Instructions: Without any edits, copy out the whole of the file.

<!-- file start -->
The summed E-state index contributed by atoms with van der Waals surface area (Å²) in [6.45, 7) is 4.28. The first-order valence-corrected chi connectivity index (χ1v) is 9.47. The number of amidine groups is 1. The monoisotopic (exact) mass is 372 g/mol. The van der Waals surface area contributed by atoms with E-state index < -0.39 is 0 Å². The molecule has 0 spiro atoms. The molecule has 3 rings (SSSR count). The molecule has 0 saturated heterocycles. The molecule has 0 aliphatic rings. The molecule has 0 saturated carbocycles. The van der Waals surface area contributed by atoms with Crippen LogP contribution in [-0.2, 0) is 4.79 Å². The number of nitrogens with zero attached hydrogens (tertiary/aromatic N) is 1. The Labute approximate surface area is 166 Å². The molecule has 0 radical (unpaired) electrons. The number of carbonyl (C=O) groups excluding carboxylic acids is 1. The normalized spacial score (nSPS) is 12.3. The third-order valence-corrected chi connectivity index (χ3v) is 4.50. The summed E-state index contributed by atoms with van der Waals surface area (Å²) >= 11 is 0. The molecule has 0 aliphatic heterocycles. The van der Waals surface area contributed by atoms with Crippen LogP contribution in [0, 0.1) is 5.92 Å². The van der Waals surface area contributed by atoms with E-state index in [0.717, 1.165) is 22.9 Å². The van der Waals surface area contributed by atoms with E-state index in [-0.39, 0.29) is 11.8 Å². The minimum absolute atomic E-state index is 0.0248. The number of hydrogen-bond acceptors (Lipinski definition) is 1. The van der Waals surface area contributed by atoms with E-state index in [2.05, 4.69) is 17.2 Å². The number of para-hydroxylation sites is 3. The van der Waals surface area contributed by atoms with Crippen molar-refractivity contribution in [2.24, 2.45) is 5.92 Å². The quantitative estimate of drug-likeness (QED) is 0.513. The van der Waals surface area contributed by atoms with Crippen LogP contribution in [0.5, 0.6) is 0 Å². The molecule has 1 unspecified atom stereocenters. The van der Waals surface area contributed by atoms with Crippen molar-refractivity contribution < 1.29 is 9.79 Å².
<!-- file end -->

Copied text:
The summed E-state index contributed by atoms with van der Waals surface area (Å²) in [6.45, 7) is 4.28. The first-order valence-corrected chi connectivity index (χ1v) is 9.47. The number of amidine groups is 1. The monoisotopic (exact) mass is 372 g/mol. The van der Waals surface area contributed by atoms with E-state index < -0.39 is 0 Å². The molecule has 0 spiro atoms. The molecule has 3 rings (SSSR count). The molecule has 0 saturated heterocycles. The molecule has 0 aliphatic rings. The molecule has 0 saturated carbocycles. The van der Waals surface area contributed by atoms with Crippen LogP contribution in [-0.2, 0) is 4.79 Å². The number of nitrogens with zero attached hydrogens (tertiary/aromatic N) is 1. The Labute approximate surface area is 166 Å². The molecule has 0 radical (unpaired) electrons. The number of carbonyl (C=O) groups excluding carboxylic acids is 1. The normalized spacial score (nSPS) is 12.3. The third-order valence-corrected chi connectivity index (χ3v) is 4.50. The summed E-state index contributed by atoms with van der Waals surface area (Å²) >= 11 is 0. The molecule has 0 aliphatic heterocycles. The van der Waals surface area contributed by atoms with Crippen LogP contribution in [0, 0.1) is 5.92 Å². The van der Waals surface area contributed by atoms with E-state index in [0.717, 1.165) is 22.9 Å². The van der Waals surface area contributed by atoms with E-state index in [-0.39, 0.29) is 11.8 Å². The minimum absolute atomic E-state index is 0.0248. The number of hydrogen-bond acceptors (Lipinski definition) is 1. The van der Waals surface area contributed by atoms with E-state index in [2.05, 4.69) is 17.2 Å². The number of para-hydroxylation sites is 3. The van der Waals surface area contributed by atoms with Crippen molar-refractivity contribution in [2.24, 2.45) is 5.92 Å². The quantitative estimate of drug-likeness (QED) is 0.513. The van der Waals surface area contributed by atoms with Crippen LogP contribution in [0.5, 0.6) is 0 Å². The molecule has 1 unspecified atom stereocenters. The van der Waals surface area contributed by atoms with Crippen molar-refractivity contribution < 1.29 is 9.79 Å².